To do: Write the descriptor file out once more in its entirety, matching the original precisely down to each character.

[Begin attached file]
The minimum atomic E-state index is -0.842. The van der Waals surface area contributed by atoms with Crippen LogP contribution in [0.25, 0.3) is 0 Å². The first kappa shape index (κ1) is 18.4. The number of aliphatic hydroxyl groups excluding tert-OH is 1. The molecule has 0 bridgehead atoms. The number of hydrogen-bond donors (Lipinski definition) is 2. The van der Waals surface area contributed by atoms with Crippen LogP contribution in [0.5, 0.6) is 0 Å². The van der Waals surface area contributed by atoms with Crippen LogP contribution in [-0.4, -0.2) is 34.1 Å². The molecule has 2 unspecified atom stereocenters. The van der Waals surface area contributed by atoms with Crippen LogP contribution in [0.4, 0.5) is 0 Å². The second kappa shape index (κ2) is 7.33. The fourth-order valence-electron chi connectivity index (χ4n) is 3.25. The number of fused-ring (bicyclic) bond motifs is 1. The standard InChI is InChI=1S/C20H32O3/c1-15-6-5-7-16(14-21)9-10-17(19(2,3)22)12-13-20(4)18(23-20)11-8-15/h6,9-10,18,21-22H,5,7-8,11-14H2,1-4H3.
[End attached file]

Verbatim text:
The minimum atomic E-state index is -0.842. The van der Waals surface area contributed by atoms with Crippen LogP contribution in [0.25, 0.3) is 0 Å². The first kappa shape index (κ1) is 18.4. The number of aliphatic hydroxyl groups excluding tert-OH is 1. The molecule has 0 bridgehead atoms. The number of hydrogen-bond donors (Lipinski definition) is 2. The van der Waals surface area contributed by atoms with Crippen LogP contribution in [0.5, 0.6) is 0 Å². The van der Waals surface area contributed by atoms with Crippen LogP contribution in [-0.4, -0.2) is 34.1 Å². The molecule has 2 unspecified atom stereocenters. The van der Waals surface area contributed by atoms with Crippen LogP contribution in [0.4, 0.5) is 0 Å². The second kappa shape index (κ2) is 7.33. The fourth-order valence-electron chi connectivity index (χ4n) is 3.25. The number of fused-ring (bicyclic) bond motifs is 1. The standard InChI is InChI=1S/C20H32O3/c1-15-6-5-7-16(14-21)9-10-17(19(2,3)22)12-13-20(4)18(23-20)11-8-15/h6,9-10,18,21-22H,5,7-8,11-14H2,1-4H3.